The assembly of bundled optical fibers with plug connections, which are used in information and communication technology, is still difficult to automate today: Fibers with fixed polarization must be aligned with great precision in the connector, and their handling and bonding also require maximum accuracy. Together with the Dutch University of Twente and the industrial partners Aixemtec GmbH from Herzogenrath and Phix B.V. from Enschede, the Fraunhofer Institute for Production Technology IPT from Aachen presented a modular system for the automated assembly of polarization-maintaining fiber arrays at the "Laser – World of Photonics" trade fair from 24 to 27 June 2019 in Munich.
With so-called single-mode fiber arrays, the precise arrangement of the individual fibers is crucial.
After the bonding of the individual fibers, a lid component is aligned with high precision and bonded to finalise the assembly.
Foto: Fraunhofer IPT
Up to 32 light-conducting fibers are mounted in several layers in one connector – today, they are usually still glued manually and individually in the connector, since the correct alignment of each individual fiber determines whether the component can perform the desired data transmission.
The assembly system can now take over this complex and thus costly task:
The system automates all of the essential process steps for manufacturing the connectors – from storage and feeding of the fibers to rotary and translational alignment, gluing and hardening of individual fibers through to final assembly of the entire system into a linear fiber array.
Today, the system can already assemble connectors with up to 16 fiber connections autonomously. Further developments now aim not only to increase the number of fibers processed, but also to improve the handling of the non-rigid fibers and thus further accelerate the entire production process.
- Aixemtec GmbH, Aachen
- Fraunhofer Institute for Production Technology IPT, Aachen
- Phix B.V., Enschede, Netherlands
- University of Twente, Enschede, Netherlands
Maximilian Hoeren M.Sc.
Fraunhofer-Institut für Produktionstechnologie IPT
Susanne Krause | Fraunhofer-Institut für Produktionstechnologie IPT
2020 Hannover Messe Preview: New hearts for fuel cells: Fraunhofer IWU is researching future-oriented serial production
12.02.2020 | Fraunhofer-Gesellschaft
Microtechnologies for Optical Devices: Special exhibition area at W3 shows solutions for optics, electronics, mechanics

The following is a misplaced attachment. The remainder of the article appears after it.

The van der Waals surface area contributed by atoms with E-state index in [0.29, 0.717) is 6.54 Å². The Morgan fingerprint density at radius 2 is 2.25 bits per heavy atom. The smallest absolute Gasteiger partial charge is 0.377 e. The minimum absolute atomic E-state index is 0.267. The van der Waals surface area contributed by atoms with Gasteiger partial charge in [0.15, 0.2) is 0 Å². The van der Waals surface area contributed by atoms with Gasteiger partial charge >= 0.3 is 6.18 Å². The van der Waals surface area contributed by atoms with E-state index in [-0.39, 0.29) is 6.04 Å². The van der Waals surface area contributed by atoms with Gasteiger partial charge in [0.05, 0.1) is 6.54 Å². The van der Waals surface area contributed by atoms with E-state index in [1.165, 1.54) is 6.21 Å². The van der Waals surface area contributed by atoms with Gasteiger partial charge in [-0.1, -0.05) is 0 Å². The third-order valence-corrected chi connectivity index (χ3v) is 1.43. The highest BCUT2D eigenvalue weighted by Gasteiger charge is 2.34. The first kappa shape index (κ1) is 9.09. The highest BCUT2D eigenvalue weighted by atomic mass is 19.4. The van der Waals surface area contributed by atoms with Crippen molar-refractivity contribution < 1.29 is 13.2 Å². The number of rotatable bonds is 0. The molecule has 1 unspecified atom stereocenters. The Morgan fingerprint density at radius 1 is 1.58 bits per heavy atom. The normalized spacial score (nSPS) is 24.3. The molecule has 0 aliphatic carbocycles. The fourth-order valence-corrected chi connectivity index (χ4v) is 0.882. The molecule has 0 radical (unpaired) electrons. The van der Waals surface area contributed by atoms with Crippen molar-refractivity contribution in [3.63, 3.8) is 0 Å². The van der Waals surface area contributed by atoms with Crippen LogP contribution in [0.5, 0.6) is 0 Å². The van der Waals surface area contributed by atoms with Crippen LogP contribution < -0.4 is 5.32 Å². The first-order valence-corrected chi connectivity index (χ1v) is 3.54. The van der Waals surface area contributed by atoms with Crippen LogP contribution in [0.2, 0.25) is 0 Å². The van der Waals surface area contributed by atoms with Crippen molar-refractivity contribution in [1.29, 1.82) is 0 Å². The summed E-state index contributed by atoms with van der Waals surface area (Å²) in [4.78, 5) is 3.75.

11.02.2020 | IVAM Fachverband für Mikrotechnik
Researchers at the University of Bayreuth have discovered an unusual material: When cooled down to two degrees Celsius, its crystal structure and electronic properties change abruptly and significantly. In this new state, the distances between iron atoms can be tailored with the help of light beams. This opens up intriguing possibilities for application in the field of information technology. The scientists have presented their discovery in the journal "Angewandte Chemie - International Edition". The new findings are the result of close cooperation with partnering facilities in Augsburg, Dresden, Hamburg, and Moscow.
The material is an unusual form of iron oxide with the formula Fe₅O₆. The researchers produced it at a pressure of 15 gigapascals in a high-pressure laboratory...
Study by Mainz physicists indicates that the next generation of neutrino experiments may well find the answer to one of the most pressing issues in neutrino physics
Among the most exciting challenges in modern physics is the identification of the neutrino mass ordering. Physicists from the Cluster of Excellence PRISMA+ at...
Fraunhofer researchers are investigating the potential of microimplants to stimulate nerve cells and treat chronic conditions like asthma, diabetes, or Parkinson’s disease. Find out what makes this form of treatment so appealing and which challenges the researchers still have to master.
A study by the Robert Koch Institute has found that one in four women will suffer from weak bladders at some point in their lives. Treatments of this condition...
The operational speed of semiconductors in various electronic and optoelectronic devices is limited to several gigahertz (a billion oscillations per second). This constrains the upper limit of the operational speed of computing. Now researchers from the Max Planck Institute for the Structure and Dynamics of Matter in Hamburg, Germany, and the Indian Institute of Technology in Bombay have explained how these processes can be sped up through the use of light waves and defected solid materials.
Light waves perform several hundred trillion oscillations per second. Hence, it is natural to envision employing light oscillations to drive the electronic...
Most natural and artificial surfaces are rough: metals and even glasses that appear smooth to the naked eye can look like jagged mountain ranges under the microscope. There is currently no uniform theory about the origin of this roughness despite it being observed on all scales, from the atomic to the tectonic. Scientists suspect that the rough surface is formed by irreversible plastic deformation that occurs in many processes of mechanical machining of components such as milling.
Prof. Dr. Lars Pastewka from the Simulation group at the Department of Microsystems Engineering at the University of Freiburg and his team have simulated such...
12.02.2020 | Event News
16.01.2020 | Event News
15.01.2020 | Event News
26.02.2020 | Physics and Astronomy
26.02.2020 | Interdisciplinary Research
26.02.2020 | Power and Electrical Engineering